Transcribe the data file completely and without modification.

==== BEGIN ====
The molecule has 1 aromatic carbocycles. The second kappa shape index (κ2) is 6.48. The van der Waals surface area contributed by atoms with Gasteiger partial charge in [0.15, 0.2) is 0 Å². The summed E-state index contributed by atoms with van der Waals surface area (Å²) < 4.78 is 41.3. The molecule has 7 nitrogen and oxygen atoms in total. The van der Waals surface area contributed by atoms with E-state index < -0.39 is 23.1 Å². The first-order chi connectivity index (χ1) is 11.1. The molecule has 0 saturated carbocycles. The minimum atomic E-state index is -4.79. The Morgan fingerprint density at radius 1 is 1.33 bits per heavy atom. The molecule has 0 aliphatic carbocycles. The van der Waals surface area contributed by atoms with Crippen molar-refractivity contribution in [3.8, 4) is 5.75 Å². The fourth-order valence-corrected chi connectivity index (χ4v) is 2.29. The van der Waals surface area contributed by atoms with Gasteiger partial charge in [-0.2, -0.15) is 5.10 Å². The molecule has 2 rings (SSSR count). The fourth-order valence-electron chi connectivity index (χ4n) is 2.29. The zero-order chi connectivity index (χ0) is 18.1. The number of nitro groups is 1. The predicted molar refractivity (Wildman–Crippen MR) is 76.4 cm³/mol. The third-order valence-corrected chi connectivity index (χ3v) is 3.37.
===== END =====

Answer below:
The molecule has 1 aromatic carbocycles. The second kappa shape index (κ2) is 6.48. The van der Waals surface area contributed by atoms with Gasteiger partial charge in [0.15, 0.2) is 0 Å². The summed E-state index contributed by atoms with van der Waals surface area (Å²) < 4.78 is 41.3. The molecule has 7 nitrogen and oxygen atoms in total. The van der Waals surface area contributed by atoms with E-state index < -0.39 is 23.1 Å². The first-order chi connectivity index (χ1) is 11.1. The molecule has 0 saturated carbocycles. The minimum atomic E-state index is -4.79. The Morgan fingerprint density at radius 1 is 1.33 bits per heavy atom. The molecule has 0 aliphatic carbocycles. The van der Waals surface area contributed by atoms with Crippen molar-refractivity contribution in [3.8, 4) is 5.75 Å². The fourth-order valence-corrected chi connectivity index (χ4v) is 2.29. The van der Waals surface area contributed by atoms with Gasteiger partial charge in [-0.2, -0.15) is 5.10 Å². The molecule has 2 rings (SSSR count). The fourth-order valence-electron chi connectivity index (χ4n) is 2.29. The zero-order chi connectivity index (χ0) is 18.1. The number of nitro groups is 1. The predicted molar refractivity (Wildman–Crippen MR) is 76.4 cm³/mol. The third-order valence-corrected chi connectivity index (χ3v) is 3.37.